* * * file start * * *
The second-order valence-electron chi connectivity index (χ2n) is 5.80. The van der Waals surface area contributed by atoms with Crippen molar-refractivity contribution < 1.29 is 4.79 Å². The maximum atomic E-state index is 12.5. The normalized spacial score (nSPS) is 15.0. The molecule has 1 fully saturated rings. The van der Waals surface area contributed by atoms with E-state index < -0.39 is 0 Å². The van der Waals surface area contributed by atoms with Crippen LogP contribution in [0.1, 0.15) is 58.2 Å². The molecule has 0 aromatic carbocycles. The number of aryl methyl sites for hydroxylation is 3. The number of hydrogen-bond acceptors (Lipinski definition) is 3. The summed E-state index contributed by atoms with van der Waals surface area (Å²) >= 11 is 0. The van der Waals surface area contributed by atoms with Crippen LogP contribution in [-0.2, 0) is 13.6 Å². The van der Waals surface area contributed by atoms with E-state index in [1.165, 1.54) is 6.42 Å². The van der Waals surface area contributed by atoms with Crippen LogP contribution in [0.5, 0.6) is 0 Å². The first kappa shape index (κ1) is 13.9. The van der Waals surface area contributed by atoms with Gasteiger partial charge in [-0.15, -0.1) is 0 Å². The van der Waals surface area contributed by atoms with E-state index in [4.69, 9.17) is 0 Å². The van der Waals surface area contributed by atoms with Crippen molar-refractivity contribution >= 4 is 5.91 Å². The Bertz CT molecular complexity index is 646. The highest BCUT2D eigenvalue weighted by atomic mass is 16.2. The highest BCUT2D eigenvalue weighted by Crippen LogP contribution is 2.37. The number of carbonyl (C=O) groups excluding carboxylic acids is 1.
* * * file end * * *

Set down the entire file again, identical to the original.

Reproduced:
The second-order valence-electron chi connectivity index (χ2n) is 5.80. The van der Waals surface area contributed by atoms with Crippen molar-refractivity contribution < 1.29 is 4.79 Å². The maximum atomic E-state index is 12.5. The normalized spacial score (nSPS) is 15.0. The molecule has 1 fully saturated rings. The van der Waals surface area contributed by atoms with E-state index < -0.39 is 0 Å². The van der Waals surface area contributed by atoms with Crippen LogP contribution in [0.1, 0.15) is 58.2 Å². The molecule has 0 aromatic carbocycles. The number of aryl methyl sites for hydroxylation is 3. The number of hydrogen-bond acceptors (Lipinski definition) is 3. The summed E-state index contributed by atoms with van der Waals surface area (Å²) >= 11 is 0. The van der Waals surface area contributed by atoms with Crippen LogP contribution in [-0.2, 0) is 13.6 Å². The van der Waals surface area contributed by atoms with E-state index in [1.165, 1.54) is 6.42 Å². The van der Waals surface area contributed by atoms with Crippen LogP contribution in [0.5, 0.6) is 0 Å². The first kappa shape index (κ1) is 13.9. The van der Waals surface area contributed by atoms with Gasteiger partial charge in [-0.15, -0.1) is 0 Å². The van der Waals surface area contributed by atoms with E-state index in [4.69, 9.17) is 0 Å². The van der Waals surface area contributed by atoms with Crippen molar-refractivity contribution >= 4 is 5.91 Å². The Bertz CT molecular complexity index is 646. The highest BCUT2D eigenvalue weighted by atomic mass is 16.2. The highest BCUT2D eigenvalue weighted by Crippen LogP contribution is 2.37. The number of carbonyl (C=O) groups excluding carboxylic acids is 1.